Tips for Starting Up a Food Truck

Food trucks are more popular than ever – with more and more popping up around towns all over the U.S. every day. Most cities, Orlando included, host food truck bazaars and festivals in which a fleet of food trucks group in a single area to create a unique, mobile food festival. Food trucks come in all flavors and colors – from tacos trucks to mobile cupcake boutiques. Face it, people like variety when it comes to what they put down their throat.

If you’ve been thinking about start up your very own food truck and dominating the streets of your city or town, there are a few legal things you will have to be aware and get taken care of before you serve up your first dish to the starving masses. The permits and requirements you need are not that different than opening up a standard brick and mortar restaurant.

Whether you are going to be serving tacos, ice cream, cupcakes, hummus, nachos, etc., you’re going to need a grip of equipment. Equipment needs you are going to need power sources. A lot of trucks use a portable generator to give power to the coolers, freezers, hood, and lights. Gas canisters can be mounted at the rear of the vehicle to provide power to the fryers, grills, etc. Freshwater tanks will need to be installed to supply and store water for your sinks. A reliable hot water heater is a must for warewashing.

Since you are going to be serving food to the public, the first thing you need is a Foodservice permit. This can be obtained from your local county health department. Here in Orlando, the county Health department is located at 832 West Central Blvd., and can be reached at (407) 836-2600.You can prepare the food wherever you like, as long as you’re doing so in accordance with the established health code standards and in a sanitary facility.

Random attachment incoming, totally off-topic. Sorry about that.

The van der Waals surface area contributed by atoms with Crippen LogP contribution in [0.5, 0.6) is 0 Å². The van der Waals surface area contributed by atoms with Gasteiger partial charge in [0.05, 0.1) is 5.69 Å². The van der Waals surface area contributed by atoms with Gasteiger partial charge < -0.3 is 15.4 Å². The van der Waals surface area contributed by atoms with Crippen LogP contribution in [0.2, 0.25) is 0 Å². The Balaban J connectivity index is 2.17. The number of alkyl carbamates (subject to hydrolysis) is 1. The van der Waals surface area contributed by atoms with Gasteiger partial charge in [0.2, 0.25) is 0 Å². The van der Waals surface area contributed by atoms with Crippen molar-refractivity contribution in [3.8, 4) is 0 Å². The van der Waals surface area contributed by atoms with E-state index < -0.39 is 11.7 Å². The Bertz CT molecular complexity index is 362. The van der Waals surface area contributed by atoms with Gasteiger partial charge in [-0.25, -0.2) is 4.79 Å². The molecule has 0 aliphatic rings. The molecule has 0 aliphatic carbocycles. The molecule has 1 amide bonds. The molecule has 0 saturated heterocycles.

With that said, your local health department will most likely require you to have a hand wash sink and a three compartment sink with ample drain boards. When choosing your sink, be sure that it’s large enough to submerge your largest cooking utensil. Also be sure you have a water heater with the capability of producing 140F water at all times. Your work surfaces should be non-porous and refrigeration will need to be up to your local health codes.

On the subject of health codes, remember that all of the same health regulations that are required in your standard brick and mortar restaurant also apply to food trucks. Many pieces of commercial restaurant equipment such as fryers and grills require a ventilated grease hood with a fire suppression system. To be thorough and to avoid delays in passing health inspection, double check your local fire codes to be sure on the specs that you’re going to have to follow.

Once you’ve got all your permits and are ready to roll, make sure you give your food truck some personality. Vibrant colors, a sweet logo, a pun-fueled name, etc. These food trucks develop actual fan bases that will follow them wherever they go. More like groupies, really. So have fun with your food truck!

One Fat Frog • 11473 S. Orange Blossom Trail • Orlando, FL • 407-480-3409